In Wazir Akbar Khan, in the east of Kabul, the Russians built an olympic sized swimming pool on a hill that overlooked the city. It became notorious for it's executions under the Taliban, people either pushed from the concrete diving boards into an empty pool, or lined up and shot against its walls. There is an old Soviet tank there, burned out and rusted, a legacy of the Mujahideen routing of the Russians. The tank has become a meeting place for local Afghan boys to chat with friends.
If you head north out of Kabul, you head through the Shomali Plains. At Charikar you can continue north to the Salang Pass and onto Mazar e Sharif in the north, and finally to Uzbekistan, or you can turn left into the Panjshir Valley, the home of Ahmad Shah Massoud, the Lion of Panjshir. Massoud led the fightback against the Soviets, supported and funded by the C.I.A. Before you turn left to Panjshir as you head across the Shomali Plains, you drive along what is called 'The Red Road'. It was so called because in their final retreat, the Red Army was destroyed, their blood turning the mountains red.
An old Soviet era tank stands look out across the Panjshir Valley, on land that is now the official tomb of Massoud, a redolent reminder of who won.
At the height of fighting after the fall of the Soviets, 500 rockets a day fell on Kabul as factions fought for supremacy. The Russian Cultural Centre, along with other notable government and Royal residencies were razed to the ground.
Afghan's have a passion and feel for graffiti - their way of expressing the horrors they have endured. The walls of the Russian Cultural Centre are home to many examples, at once painfully sad and curiously witty. In their darkness, Kabul's heroin addicts left their lasting legacy.
An internal view of the once spectacular Darul Aman Palace, great corridors connected by lavish spiral staircases.
Destruction applies to much more than just the fabric of buildings - it applies to the livelihoods and communities of those who have to endure the concequences of war. After the overthrow of the Taliban in 2002, NGO's flooded Kabul, reaping the rewards of the billions invested by donor nations. But all too often those programmes would close down having run their course or reached the end of their funding - and what was left were boarded up compounds and now 'unemployed' Afghans, who once again suffered the short term indifference of foreign policy blunders.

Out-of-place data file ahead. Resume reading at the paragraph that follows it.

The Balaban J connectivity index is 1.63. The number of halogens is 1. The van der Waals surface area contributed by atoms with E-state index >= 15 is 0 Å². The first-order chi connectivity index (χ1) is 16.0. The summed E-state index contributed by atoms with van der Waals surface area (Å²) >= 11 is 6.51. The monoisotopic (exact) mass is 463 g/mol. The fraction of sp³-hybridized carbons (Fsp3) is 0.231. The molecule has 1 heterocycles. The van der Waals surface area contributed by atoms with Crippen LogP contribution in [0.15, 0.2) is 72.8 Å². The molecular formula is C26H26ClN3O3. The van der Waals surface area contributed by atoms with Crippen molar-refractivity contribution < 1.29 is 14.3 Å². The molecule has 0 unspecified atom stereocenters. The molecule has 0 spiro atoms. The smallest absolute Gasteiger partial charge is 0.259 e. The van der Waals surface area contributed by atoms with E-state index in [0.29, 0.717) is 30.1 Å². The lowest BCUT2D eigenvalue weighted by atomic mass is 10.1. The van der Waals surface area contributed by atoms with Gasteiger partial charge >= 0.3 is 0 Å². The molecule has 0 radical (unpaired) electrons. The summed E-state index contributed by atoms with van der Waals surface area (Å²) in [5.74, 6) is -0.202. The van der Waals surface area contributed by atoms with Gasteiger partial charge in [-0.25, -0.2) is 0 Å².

An old Afghan bus reduced to a decaying sculpture.
In 2010 the Afghan Government began grand renovations of the former Russian Swimming Pool in Wazir Akbar Khan, in the east of Kabul. Builders patched up the holes made by executioner's bullets, and painted the whole thing in a glorious blue. But the pool is a folly, the pumps that serve it unable to supply water to the top of the hill. Mostly it lies empty, as the land around is washed away by the brutal Afghan climate.
I walked past this shot up burned out building more times than I could count. Boarded up and empty, I tried to imagine the terror of living inside as fire rained in and the flames grew higher. I couldn't.
Everywhere in Afghanistan, but none more so than in Kabul, the mud built walls of traditional adobe buildings are pitted with the scars of internecine war - the patina of the AK 47.
Destroyed buildings on the outskirts of Istalif, a small town off of the Shomali Plains - laid to waste during the great Soviet Red Army retreat.
The former cinema within the Russian Cultural Centre - a canvass for the dark arts of embittered graffiti.